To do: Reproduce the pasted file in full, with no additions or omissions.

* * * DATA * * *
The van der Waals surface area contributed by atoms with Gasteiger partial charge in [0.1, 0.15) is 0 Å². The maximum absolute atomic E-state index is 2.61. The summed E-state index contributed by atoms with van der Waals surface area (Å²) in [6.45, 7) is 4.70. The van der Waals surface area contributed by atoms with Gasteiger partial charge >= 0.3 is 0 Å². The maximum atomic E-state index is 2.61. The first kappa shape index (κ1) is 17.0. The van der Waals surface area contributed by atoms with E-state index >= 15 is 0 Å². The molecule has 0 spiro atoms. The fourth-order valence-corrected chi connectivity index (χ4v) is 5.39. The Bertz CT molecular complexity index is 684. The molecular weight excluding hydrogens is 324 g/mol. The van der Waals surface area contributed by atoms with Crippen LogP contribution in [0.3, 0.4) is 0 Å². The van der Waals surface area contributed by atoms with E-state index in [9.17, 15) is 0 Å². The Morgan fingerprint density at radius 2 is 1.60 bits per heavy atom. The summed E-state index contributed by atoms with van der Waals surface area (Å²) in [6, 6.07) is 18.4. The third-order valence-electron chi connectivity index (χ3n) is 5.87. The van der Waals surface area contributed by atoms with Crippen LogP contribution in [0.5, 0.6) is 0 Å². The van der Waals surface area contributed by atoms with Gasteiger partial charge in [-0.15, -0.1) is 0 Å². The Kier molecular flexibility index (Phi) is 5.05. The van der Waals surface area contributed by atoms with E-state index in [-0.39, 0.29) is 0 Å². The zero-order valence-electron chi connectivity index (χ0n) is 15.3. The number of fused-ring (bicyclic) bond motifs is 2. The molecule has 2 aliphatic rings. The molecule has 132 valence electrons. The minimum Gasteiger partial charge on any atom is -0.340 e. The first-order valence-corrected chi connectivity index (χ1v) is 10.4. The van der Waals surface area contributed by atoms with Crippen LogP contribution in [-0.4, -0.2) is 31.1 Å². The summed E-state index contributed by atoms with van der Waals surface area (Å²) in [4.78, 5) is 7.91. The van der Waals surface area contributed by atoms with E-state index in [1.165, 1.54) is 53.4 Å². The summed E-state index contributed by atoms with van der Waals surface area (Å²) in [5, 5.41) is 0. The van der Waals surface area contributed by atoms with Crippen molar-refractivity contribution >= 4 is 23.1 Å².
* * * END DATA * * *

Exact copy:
The van der Waals surface area contributed by atoms with Gasteiger partial charge in [0.1, 0.15) is 0 Å². The maximum absolute atomic E-state index is 2.61. The summed E-state index contributed by atoms with van der Waals surface area (Å²) in [6.45, 7) is 4.70. The van der Waals surface area contributed by atoms with Gasteiger partial charge >= 0.3 is 0 Å². The maximum atomic E-state index is 2.61. The first kappa shape index (κ1) is 17.0. The van der Waals surface area contributed by atoms with E-state index >= 15 is 0 Å². The molecule has 0 spiro atoms. The fourth-order valence-corrected chi connectivity index (χ4v) is 5.39. The Bertz CT molecular complexity index is 684. The molecular weight excluding hydrogens is 324 g/mol. The van der Waals surface area contributed by atoms with Crippen LogP contribution in [0.3, 0.4) is 0 Å². The van der Waals surface area contributed by atoms with E-state index in [9.17, 15) is 0 Å². The Morgan fingerprint density at radius 2 is 1.60 bits per heavy atom. The summed E-state index contributed by atoms with van der Waals surface area (Å²) in [6, 6.07) is 18.4. The third-order valence-electron chi connectivity index (χ3n) is 5.87. The van der Waals surface area contributed by atoms with Crippen LogP contribution in [0.5, 0.6) is 0 Å². The van der Waals surface area contributed by atoms with Gasteiger partial charge in [-0.15, -0.1) is 0 Å². The Kier molecular flexibility index (Phi) is 5.05. The van der Waals surface area contributed by atoms with E-state index in [-0.39, 0.29) is 0 Å². The zero-order valence-electron chi connectivity index (χ0n) is 15.3. The number of fused-ring (bicyclic) bond motifs is 2. The molecule has 2 aliphatic rings. The molecule has 132 valence electrons. The minimum Gasteiger partial charge on any atom is -0.340 e. The first-order valence-corrected chi connectivity index (χ1v) is 10.4. The van der Waals surface area contributed by atoms with Crippen LogP contribution in [-0.4, -0.2) is 31.1 Å². The summed E-state index contributed by atoms with van der Waals surface area (Å²) in [4.78, 5) is 7.91. The van der Waals surface area contributed by atoms with E-state index in [1.165, 1.54) is 53.4 Å². The summed E-state index contributed by atoms with van der Waals surface area (Å²) in [5, 5.41) is 0. The van der Waals surface area contributed by atoms with Crippen molar-refractivity contribution >= 4 is 23.1 Å².